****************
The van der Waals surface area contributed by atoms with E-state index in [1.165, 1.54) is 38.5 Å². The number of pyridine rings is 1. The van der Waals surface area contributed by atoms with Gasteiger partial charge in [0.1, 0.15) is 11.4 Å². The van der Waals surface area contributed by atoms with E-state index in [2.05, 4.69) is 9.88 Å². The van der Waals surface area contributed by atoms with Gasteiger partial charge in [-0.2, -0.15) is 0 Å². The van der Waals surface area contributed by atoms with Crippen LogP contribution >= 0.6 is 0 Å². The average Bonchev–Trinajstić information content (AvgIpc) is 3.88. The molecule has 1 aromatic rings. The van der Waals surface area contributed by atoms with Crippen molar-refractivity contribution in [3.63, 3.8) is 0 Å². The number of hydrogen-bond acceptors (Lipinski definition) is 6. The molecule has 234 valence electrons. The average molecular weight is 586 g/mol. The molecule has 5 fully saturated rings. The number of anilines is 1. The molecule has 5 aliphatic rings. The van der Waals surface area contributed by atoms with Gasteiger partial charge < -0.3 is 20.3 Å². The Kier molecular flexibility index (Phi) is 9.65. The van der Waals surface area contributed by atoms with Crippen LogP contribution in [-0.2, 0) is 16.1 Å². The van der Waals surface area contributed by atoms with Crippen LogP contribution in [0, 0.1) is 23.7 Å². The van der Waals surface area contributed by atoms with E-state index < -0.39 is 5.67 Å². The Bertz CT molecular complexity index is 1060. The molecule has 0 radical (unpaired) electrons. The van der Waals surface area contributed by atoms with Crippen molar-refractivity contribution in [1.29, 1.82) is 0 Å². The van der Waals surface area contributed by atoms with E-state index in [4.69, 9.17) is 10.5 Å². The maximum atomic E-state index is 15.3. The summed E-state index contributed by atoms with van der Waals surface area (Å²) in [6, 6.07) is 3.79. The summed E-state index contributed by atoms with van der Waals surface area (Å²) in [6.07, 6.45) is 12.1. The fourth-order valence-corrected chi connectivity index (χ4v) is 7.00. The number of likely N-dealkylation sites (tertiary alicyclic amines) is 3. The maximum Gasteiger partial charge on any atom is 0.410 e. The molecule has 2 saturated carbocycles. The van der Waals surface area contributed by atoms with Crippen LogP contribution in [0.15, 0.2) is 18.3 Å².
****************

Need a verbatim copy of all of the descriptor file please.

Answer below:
The van der Waals surface area contributed by atoms with E-state index in [1.165, 1.54) is 38.5 Å². The number of pyridine rings is 1. The van der Waals surface area contributed by atoms with Gasteiger partial charge in [0.1, 0.15) is 11.4 Å². The van der Waals surface area contributed by atoms with E-state index in [2.05, 4.69) is 9.88 Å². The van der Waals surface area contributed by atoms with Gasteiger partial charge in [-0.2, -0.15) is 0 Å². The van der Waals surface area contributed by atoms with Crippen LogP contribution >= 0.6 is 0 Å². The average Bonchev–Trinajstić information content (AvgIpc) is 3.88. The molecule has 1 aromatic rings. The van der Waals surface area contributed by atoms with Crippen molar-refractivity contribution in [3.63, 3.8) is 0 Å². The number of hydrogen-bond acceptors (Lipinski definition) is 6. The molecule has 234 valence electrons. The average molecular weight is 586 g/mol. The molecule has 5 fully saturated rings. The number of anilines is 1. The molecule has 5 aliphatic rings. The van der Waals surface area contributed by atoms with Gasteiger partial charge < -0.3 is 20.3 Å². The Kier molecular flexibility index (Phi) is 9.65. The van der Waals surface area contributed by atoms with Crippen LogP contribution in [-0.2, 0) is 16.1 Å². The van der Waals surface area contributed by atoms with Crippen LogP contribution in [0, 0.1) is 23.7 Å². The van der Waals surface area contributed by atoms with E-state index < -0.39 is 5.67 Å². The Bertz CT molecular complexity index is 1060. The molecule has 0 radical (unpaired) electrons. The van der Waals surface area contributed by atoms with Crippen molar-refractivity contribution in [1.29, 1.82) is 0 Å². The van der Waals surface area contributed by atoms with E-state index in [4.69, 9.17) is 10.5 Å². The maximum atomic E-state index is 15.3. The summed E-state index contributed by atoms with van der Waals surface area (Å²) in [6, 6.07) is 3.79. The summed E-state index contributed by atoms with van der Waals surface area (Å²) in [6.07, 6.45) is 12.1. The fourth-order valence-corrected chi connectivity index (χ4v) is 7.00. The number of likely N-dealkylation sites (tertiary alicyclic amines) is 3. The maximum Gasteiger partial charge on any atom is 0.410 e. The molecule has 2 saturated carbocycles. The van der Waals surface area contributed by atoms with Crippen LogP contribution in [0.15, 0.2) is 18.3 Å².